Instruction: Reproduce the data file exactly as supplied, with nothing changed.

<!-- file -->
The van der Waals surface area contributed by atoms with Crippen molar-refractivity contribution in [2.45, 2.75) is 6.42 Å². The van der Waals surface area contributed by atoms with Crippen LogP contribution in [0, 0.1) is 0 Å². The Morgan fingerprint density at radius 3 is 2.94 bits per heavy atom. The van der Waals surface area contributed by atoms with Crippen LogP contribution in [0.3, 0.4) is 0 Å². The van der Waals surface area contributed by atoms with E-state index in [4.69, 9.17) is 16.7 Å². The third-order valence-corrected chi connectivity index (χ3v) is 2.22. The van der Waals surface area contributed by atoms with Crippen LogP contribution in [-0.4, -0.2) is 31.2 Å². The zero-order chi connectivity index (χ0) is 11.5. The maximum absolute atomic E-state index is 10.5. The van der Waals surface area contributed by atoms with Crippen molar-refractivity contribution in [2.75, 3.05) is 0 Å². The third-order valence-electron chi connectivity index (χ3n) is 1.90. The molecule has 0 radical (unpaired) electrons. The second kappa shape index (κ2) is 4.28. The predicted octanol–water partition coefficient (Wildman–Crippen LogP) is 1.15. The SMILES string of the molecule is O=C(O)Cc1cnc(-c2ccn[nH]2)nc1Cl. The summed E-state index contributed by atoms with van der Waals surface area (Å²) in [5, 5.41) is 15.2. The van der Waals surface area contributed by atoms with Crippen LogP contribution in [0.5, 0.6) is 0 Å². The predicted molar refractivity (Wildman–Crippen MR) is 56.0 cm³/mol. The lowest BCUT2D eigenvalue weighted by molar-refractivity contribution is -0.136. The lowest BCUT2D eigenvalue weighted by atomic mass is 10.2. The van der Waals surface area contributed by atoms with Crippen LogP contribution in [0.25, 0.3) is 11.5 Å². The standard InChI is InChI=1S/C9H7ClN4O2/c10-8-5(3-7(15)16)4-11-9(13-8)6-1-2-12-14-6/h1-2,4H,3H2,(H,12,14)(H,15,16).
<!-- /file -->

The van der Waals surface area contributed by atoms with Crippen molar-refractivity contribution in [2.45, 2.75) is 6.42 Å². The van der Waals surface area contributed by atoms with Crippen LogP contribution in [0, 0.1) is 0 Å². The Morgan fingerprint density at radius 3 is 2.94 bits per heavy atom. The van der Waals surface area contributed by atoms with Crippen LogP contribution in [0.3, 0.4) is 0 Å². The van der Waals surface area contributed by atoms with E-state index in [4.69, 9.17) is 16.7 Å². The third-order valence-corrected chi connectivity index (χ3v) is 2.22. The van der Waals surface area contributed by atoms with Crippen LogP contribution in [-0.4, -0.2) is 31.2 Å². The zero-order chi connectivity index (χ0) is 11.5. The maximum absolute atomic E-state index is 10.5. The van der Waals surface area contributed by atoms with Crippen molar-refractivity contribution in [2.75, 3.05) is 0 Å². The third-order valence-electron chi connectivity index (χ3n) is 1.90. The molecule has 0 radical (unpaired) electrons. The second kappa shape index (κ2) is 4.28. The predicted octanol–water partition coefficient (Wildman–Crippen LogP) is 1.15. The SMILES string of the molecule is O=C(O)Cc1cnc(-c2ccn[nH]2)nc1Cl. The summed E-state index contributed by atoms with van der Waals surface area (Å²) in [5, 5.41) is 15.2. The van der Waals surface area contributed by atoms with Crippen LogP contribution in [0.5, 0.6) is 0 Å². The predicted molar refractivity (Wildman–Crippen MR) is 56.0 cm³/mol. The lowest BCUT2D eigenvalue weighted by molar-refractivity contribution is -0.136. The lowest BCUT2D eigenvalue weighted by atomic mass is 10.2. The van der Waals surface area contributed by atoms with Crippen LogP contribution in [0.25, 0.3) is 11.5 Å². The standard InChI is InChI=1S/C9H7ClN4O2/c10-8-5(3-7(15)16)4-11-9(13-8)6-1-2-12-14-6/h1-2,4H,3H2,(H,12,14)(H,15,16).